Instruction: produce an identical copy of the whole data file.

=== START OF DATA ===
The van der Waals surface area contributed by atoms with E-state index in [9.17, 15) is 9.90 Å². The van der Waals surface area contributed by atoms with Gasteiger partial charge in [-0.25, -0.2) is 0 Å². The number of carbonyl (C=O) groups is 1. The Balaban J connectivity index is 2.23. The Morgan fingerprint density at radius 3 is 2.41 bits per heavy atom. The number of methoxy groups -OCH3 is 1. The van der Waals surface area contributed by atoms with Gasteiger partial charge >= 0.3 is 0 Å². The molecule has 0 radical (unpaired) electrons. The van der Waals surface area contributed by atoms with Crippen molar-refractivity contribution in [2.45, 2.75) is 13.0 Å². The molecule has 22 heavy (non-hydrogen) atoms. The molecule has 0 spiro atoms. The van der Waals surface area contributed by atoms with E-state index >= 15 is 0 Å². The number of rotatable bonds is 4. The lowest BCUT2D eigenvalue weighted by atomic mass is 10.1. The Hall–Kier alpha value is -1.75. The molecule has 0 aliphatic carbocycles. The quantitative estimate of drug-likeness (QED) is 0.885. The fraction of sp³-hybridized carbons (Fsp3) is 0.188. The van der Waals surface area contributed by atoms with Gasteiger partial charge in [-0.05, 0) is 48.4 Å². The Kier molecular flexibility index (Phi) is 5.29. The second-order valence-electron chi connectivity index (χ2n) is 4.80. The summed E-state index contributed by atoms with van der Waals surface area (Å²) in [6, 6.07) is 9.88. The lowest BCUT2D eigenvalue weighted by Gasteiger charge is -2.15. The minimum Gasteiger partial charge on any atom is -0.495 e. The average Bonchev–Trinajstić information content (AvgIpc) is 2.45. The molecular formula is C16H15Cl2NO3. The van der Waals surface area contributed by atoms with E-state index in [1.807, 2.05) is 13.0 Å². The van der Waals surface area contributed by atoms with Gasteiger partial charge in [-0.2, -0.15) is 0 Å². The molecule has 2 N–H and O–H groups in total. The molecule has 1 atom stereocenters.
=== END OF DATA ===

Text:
The van der Waals surface area contributed by atoms with E-state index in [9.17, 15) is 9.90 Å². The van der Waals surface area contributed by atoms with Gasteiger partial charge in [-0.25, -0.2) is 0 Å². The number of carbonyl (C=O) groups is 1. The Balaban J connectivity index is 2.23. The Morgan fingerprint density at radius 3 is 2.41 bits per heavy atom. The number of methoxy groups -OCH3 is 1. The van der Waals surface area contributed by atoms with Gasteiger partial charge >= 0.3 is 0 Å². The molecule has 0 radical (unpaired) electrons. The van der Waals surface area contributed by atoms with Crippen molar-refractivity contribution in [2.45, 2.75) is 13.0 Å². The molecule has 22 heavy (non-hydrogen) atoms. The molecule has 0 spiro atoms. The van der Waals surface area contributed by atoms with E-state index >= 15 is 0 Å². The number of rotatable bonds is 4. The lowest BCUT2D eigenvalue weighted by atomic mass is 10.1. The Hall–Kier alpha value is -1.75. The molecule has 0 aliphatic carbocycles. The quantitative estimate of drug-likeness (QED) is 0.885. The fraction of sp³-hybridized carbons (Fsp3) is 0.188. The van der Waals surface area contributed by atoms with Gasteiger partial charge in [-0.05, 0) is 48.4 Å². The Kier molecular flexibility index (Phi) is 5.29. The second-order valence-electron chi connectivity index (χ2n) is 4.80. The summed E-state index contributed by atoms with van der Waals surface area (Å²) in [6, 6.07) is 9.88. The lowest BCUT2D eigenvalue weighted by Gasteiger charge is -2.15. The minimum Gasteiger partial charge on any atom is -0.495 e. The average Bonchev–Trinajstić information content (AvgIpc) is 2.45. The molecular formula is C16H15Cl2NO3. The van der Waals surface area contributed by atoms with E-state index in [1.807, 2.05) is 13.0 Å². The van der Waals surface area contributed by atoms with Gasteiger partial charge in [-0.2, -0.15) is 0 Å². The molecule has 2 N–H and O–H groups in total. The molecule has 1 atom stereocenters.